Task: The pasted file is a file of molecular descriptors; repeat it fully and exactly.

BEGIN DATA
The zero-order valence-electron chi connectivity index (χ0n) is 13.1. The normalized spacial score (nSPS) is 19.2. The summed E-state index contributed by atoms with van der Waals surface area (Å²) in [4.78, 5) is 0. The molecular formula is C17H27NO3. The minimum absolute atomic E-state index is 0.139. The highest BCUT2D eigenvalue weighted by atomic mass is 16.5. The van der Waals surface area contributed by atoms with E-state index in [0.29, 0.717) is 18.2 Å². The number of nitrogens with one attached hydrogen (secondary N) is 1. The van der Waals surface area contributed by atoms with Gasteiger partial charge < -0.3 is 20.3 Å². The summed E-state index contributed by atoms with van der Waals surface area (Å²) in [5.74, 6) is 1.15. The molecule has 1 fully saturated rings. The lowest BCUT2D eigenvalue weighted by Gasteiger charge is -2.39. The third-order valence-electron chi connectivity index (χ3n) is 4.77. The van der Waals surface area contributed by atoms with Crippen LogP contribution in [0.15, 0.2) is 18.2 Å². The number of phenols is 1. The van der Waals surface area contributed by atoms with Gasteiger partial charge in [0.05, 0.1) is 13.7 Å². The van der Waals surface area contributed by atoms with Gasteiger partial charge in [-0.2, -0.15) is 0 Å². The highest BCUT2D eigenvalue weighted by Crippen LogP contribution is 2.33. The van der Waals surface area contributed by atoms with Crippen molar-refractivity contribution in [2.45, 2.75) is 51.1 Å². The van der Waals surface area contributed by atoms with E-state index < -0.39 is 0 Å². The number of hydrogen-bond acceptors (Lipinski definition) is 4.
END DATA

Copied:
The zero-order valence-electron chi connectivity index (χ0n) is 13.1. The normalized spacial score (nSPS) is 19.2. The summed E-state index contributed by atoms with van der Waals surface area (Å²) in [4.78, 5) is 0. The molecular formula is C17H27NO3. The minimum absolute atomic E-state index is 0.139. The highest BCUT2D eigenvalue weighted by atomic mass is 16.5. The van der Waals surface area contributed by atoms with E-state index in [0.29, 0.717) is 18.2 Å². The number of nitrogens with one attached hydrogen (secondary N) is 1. The van der Waals surface area contributed by atoms with Gasteiger partial charge < -0.3 is 20.3 Å². The summed E-state index contributed by atoms with van der Waals surface area (Å²) in [5.74, 6) is 1.15. The molecule has 1 fully saturated rings. The lowest BCUT2D eigenvalue weighted by Gasteiger charge is -2.39. The third-order valence-electron chi connectivity index (χ3n) is 4.77. The van der Waals surface area contributed by atoms with Crippen LogP contribution in [0.15, 0.2) is 18.2 Å². The number of phenols is 1. The van der Waals surface area contributed by atoms with Gasteiger partial charge in [0.05, 0.1) is 13.7 Å². The van der Waals surface area contributed by atoms with Gasteiger partial charge in [-0.2, -0.15) is 0 Å². The highest BCUT2D eigenvalue weighted by Crippen LogP contribution is 2.33. The van der Waals surface area contributed by atoms with Crippen molar-refractivity contribution in [2.45, 2.75) is 51.1 Å². The van der Waals surface area contributed by atoms with E-state index < -0.39 is 0 Å². The number of hydrogen-bond acceptors (Lipinski definition) is 4.